Mr. Abel Floy, son of Silas Floy, drowned on the Sabbath of J. while bathing — a solemn warning to all violators of Go’d Holy Sabbath. Mr. Parley Hunt has been on the borders of the grave but is recovering. Seven have just been added to our church & 11 to the Baptist. My health is yet improving. The Lord is merciful to me in all things, & blessed be His name. Please to remember in prayers your unworthy friend & brother, — Orson S. Fowler

One response to “1828: Orson Squire Fowler to Lucy (Taylor) Hamilton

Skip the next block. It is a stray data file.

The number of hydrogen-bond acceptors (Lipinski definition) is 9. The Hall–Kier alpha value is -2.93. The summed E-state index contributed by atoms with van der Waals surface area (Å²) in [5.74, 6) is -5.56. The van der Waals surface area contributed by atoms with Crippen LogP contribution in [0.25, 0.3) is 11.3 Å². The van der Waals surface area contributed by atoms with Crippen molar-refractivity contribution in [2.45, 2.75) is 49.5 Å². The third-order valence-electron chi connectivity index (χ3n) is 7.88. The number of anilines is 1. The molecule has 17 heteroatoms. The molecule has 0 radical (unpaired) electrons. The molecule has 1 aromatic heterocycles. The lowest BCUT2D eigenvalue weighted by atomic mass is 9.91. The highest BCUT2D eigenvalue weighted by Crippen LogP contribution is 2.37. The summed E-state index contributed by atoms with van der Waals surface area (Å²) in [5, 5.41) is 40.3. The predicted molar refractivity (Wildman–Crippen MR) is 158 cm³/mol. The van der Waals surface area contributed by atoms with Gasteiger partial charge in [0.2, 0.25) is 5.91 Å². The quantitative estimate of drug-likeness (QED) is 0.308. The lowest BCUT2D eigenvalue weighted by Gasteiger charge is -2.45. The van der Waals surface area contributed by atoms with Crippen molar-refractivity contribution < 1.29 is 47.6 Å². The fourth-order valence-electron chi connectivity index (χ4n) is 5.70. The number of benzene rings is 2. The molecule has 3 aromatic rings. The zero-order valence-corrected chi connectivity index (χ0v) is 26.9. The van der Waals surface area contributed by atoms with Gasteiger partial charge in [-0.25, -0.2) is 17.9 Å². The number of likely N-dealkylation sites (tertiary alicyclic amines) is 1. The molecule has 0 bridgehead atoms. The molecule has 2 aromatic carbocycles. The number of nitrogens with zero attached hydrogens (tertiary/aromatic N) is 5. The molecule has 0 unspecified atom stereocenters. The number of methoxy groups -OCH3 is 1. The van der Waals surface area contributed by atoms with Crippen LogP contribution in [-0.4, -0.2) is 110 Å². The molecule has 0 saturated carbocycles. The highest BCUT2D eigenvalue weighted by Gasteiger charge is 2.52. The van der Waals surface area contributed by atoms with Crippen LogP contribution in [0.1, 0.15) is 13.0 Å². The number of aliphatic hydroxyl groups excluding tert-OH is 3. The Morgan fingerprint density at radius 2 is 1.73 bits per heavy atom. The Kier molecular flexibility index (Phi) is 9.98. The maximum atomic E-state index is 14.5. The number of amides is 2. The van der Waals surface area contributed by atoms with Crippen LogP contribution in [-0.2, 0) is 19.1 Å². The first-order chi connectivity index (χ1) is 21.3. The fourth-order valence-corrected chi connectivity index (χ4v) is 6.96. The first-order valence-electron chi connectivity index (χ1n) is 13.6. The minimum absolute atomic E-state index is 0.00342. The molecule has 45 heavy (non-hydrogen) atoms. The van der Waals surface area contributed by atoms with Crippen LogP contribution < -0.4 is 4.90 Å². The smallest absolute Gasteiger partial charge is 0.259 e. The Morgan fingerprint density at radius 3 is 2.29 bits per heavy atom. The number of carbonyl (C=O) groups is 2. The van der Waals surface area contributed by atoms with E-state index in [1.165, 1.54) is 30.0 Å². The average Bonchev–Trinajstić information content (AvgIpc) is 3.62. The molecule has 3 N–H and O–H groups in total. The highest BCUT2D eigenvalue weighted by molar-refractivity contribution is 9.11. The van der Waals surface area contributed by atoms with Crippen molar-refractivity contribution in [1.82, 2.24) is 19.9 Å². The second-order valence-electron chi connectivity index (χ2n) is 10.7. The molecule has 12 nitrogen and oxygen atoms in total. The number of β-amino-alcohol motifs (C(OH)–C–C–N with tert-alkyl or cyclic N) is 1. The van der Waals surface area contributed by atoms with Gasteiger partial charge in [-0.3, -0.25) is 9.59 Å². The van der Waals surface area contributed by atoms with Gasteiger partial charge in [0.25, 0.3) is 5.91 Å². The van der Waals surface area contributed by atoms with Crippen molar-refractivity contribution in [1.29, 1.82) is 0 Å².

• Linda Bryan

    Lucy Taylor Hamilton was Orson Fowler’s aunt by marriage. Lucy grew up in Heath, Mass. where Fowler had later gone to study under Rev. Moses Miller. Fowler was from Cohocton, NY.

    Please change an error in your text above…Lucy Hamilton died in Belle Prairie, not Belle Plain. She did not die in 1855; she lived to be a very old woman.

    “Levitte” is “Leavitt”, a common name in Heath. There is probably a reference in this letter to Roger Hooker Leavitt: http://en.wikipedia.org/wiki/Roger_Hooker_Leavitt

    The sister with a new child is “H” for Huldah. The word before Parley Hunt is “Mr.” not “My.”

    How exciting to read this early letter by Fowler before he went to college. Ah, the certainty of the young. Gotta remember not to violate the Sabbath–otherwise, drowning beckons me!